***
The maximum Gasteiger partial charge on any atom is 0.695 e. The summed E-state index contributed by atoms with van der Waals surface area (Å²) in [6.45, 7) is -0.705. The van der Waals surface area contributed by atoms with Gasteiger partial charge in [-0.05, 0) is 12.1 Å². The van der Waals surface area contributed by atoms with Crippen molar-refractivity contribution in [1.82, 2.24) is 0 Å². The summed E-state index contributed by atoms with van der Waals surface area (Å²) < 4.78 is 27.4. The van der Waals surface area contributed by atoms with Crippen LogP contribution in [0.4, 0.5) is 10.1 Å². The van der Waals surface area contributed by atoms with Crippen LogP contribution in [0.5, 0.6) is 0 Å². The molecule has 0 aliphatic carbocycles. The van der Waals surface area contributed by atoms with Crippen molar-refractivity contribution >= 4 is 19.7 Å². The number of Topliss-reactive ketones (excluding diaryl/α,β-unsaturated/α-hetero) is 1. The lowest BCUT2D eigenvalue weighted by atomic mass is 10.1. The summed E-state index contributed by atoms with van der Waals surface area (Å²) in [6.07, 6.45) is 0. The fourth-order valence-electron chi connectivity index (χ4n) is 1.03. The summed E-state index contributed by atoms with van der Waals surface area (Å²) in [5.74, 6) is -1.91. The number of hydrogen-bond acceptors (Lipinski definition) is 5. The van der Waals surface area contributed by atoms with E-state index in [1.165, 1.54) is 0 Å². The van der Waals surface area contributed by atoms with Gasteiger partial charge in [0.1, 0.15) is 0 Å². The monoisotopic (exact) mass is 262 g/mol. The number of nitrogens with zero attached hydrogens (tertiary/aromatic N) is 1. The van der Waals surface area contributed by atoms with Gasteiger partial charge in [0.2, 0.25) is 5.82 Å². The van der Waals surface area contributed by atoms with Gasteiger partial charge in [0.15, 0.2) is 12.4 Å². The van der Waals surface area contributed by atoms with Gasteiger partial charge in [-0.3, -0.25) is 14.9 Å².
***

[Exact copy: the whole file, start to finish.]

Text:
The maximum Gasteiger partial charge on any atom is 0.695 e. The summed E-state index contributed by atoms with van der Waals surface area (Å²) in [6.45, 7) is -0.705. The van der Waals surface area contributed by atoms with Gasteiger partial charge in [-0.05, 0) is 12.1 Å². The van der Waals surface area contributed by atoms with Crippen molar-refractivity contribution in [1.82, 2.24) is 0 Å². The summed E-state index contributed by atoms with van der Waals surface area (Å²) < 4.78 is 27.4. The van der Waals surface area contributed by atoms with Crippen LogP contribution in [0.4, 0.5) is 10.1 Å². The van der Waals surface area contributed by atoms with Crippen LogP contribution in [0.5, 0.6) is 0 Å². The molecule has 0 aliphatic carbocycles. The van der Waals surface area contributed by atoms with Crippen molar-refractivity contribution >= 4 is 19.7 Å². The number of Topliss-reactive ketones (excluding diaryl/α,β-unsaturated/α-hetero) is 1. The lowest BCUT2D eigenvalue weighted by atomic mass is 10.1. The summed E-state index contributed by atoms with van der Waals surface area (Å²) in [6.07, 6.45) is 0. The fourth-order valence-electron chi connectivity index (χ4n) is 1.03. The summed E-state index contributed by atoms with van der Waals surface area (Å²) in [5.74, 6) is -1.91. The number of hydrogen-bond acceptors (Lipinski definition) is 5. The van der Waals surface area contributed by atoms with E-state index in [1.165, 1.54) is 0 Å². The van der Waals surface area contributed by atoms with Gasteiger partial charge in [0.1, 0.15) is 0 Å². The monoisotopic (exact) mass is 262 g/mol. The number of nitrogens with zero attached hydrogens (tertiary/aromatic N) is 1. The van der Waals surface area contributed by atoms with Gasteiger partial charge in [0.2, 0.25) is 5.82 Å². The van der Waals surface area contributed by atoms with Gasteiger partial charge in [0.15, 0.2) is 12.4 Å². The van der Waals surface area contributed by atoms with Gasteiger partial charge in [-0.3, -0.25) is 14.9 Å².